TPS 782: Health effects of emf, radiation and light, Johan Friso Foyer, Floor 1, August 28, 2019, 3:00 PM - 4:30 PM
Background/Aim: It is well established that exposure to particulate matter (PM) increases risk of cardiovascular morbidity and mortality, but the exact mechanisms remain unknown. However, few studies have investigated the potential role of particle radioactivity. Previous research has demonstrated that naturally-occurring radionuclides, primarily radon decay products, attach to PM in the accumulation mode. These radionuclides continue to decay and release ionizing radiation after inhalation and deposition in the lungs. This study assesses whether exposure to particle radioactivity is associated with biomarkers of inflammation and endothelial dysfunction in the Normative Aging Study cohort.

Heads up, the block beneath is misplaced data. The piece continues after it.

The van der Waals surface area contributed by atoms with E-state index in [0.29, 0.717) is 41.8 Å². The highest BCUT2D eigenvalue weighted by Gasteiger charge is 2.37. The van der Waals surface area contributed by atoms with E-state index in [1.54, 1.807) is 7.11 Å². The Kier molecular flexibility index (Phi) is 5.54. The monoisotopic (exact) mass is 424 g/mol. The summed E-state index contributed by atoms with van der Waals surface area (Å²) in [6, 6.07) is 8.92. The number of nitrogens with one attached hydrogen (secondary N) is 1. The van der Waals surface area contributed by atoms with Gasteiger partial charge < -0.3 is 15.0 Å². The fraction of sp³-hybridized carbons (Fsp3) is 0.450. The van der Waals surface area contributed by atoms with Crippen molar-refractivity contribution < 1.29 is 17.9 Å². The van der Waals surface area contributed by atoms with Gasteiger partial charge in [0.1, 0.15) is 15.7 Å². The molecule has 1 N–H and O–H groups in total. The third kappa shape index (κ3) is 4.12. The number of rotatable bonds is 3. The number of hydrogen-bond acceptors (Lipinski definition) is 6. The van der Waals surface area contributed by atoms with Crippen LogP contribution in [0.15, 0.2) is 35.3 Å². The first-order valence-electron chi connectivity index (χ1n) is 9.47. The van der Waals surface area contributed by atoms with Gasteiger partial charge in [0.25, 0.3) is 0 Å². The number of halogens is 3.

Methods: Our study included 753 men in the greater Boston area. Gross beta concentrations, measured at five locations, were used as a surrogate for regional particle radioactivity. We used linear mixed-effects regression models to examine whether particle radioactivity is associated with fibrinogen, C-reactive protein (CRP), intercellular adhesion molecule-1 (ICAM-1), and vascular cell adhesion molecule-1 (VCAM-1), with and without additional adjustment for particle number, black carbon, and PM2.5.
Results: We observed positive and significant associations between particle radioactivity and CRP, ICAM-1 and VCAM-1. An IQR increase in mean seven-day particle radioactivity (1.17 10-4 Bq/m3) was associated with a 4.88% increase in CRP (95% CI: 0.08, 9.91), a 2.79% increase in ICAM-1 (95% CI: 1.43, 4.18), and a 4.26% increase in VCAM-1 (95% CI: 2.48, 6.08). There was no significant association between PR and fibrinogen. The main effects of particle radioactivity remained similar after adjusting for particle number and black carbon. The association between particle radioactivity and ICAM-1 was reduced after adjustment for PM2.5, suggesting potential confounding.
Conclusions: Regional particle radioactivity is positively associated with inflammatory biomarkers, indicating a potential biological pathway for radiation-induced cardiovascular effects.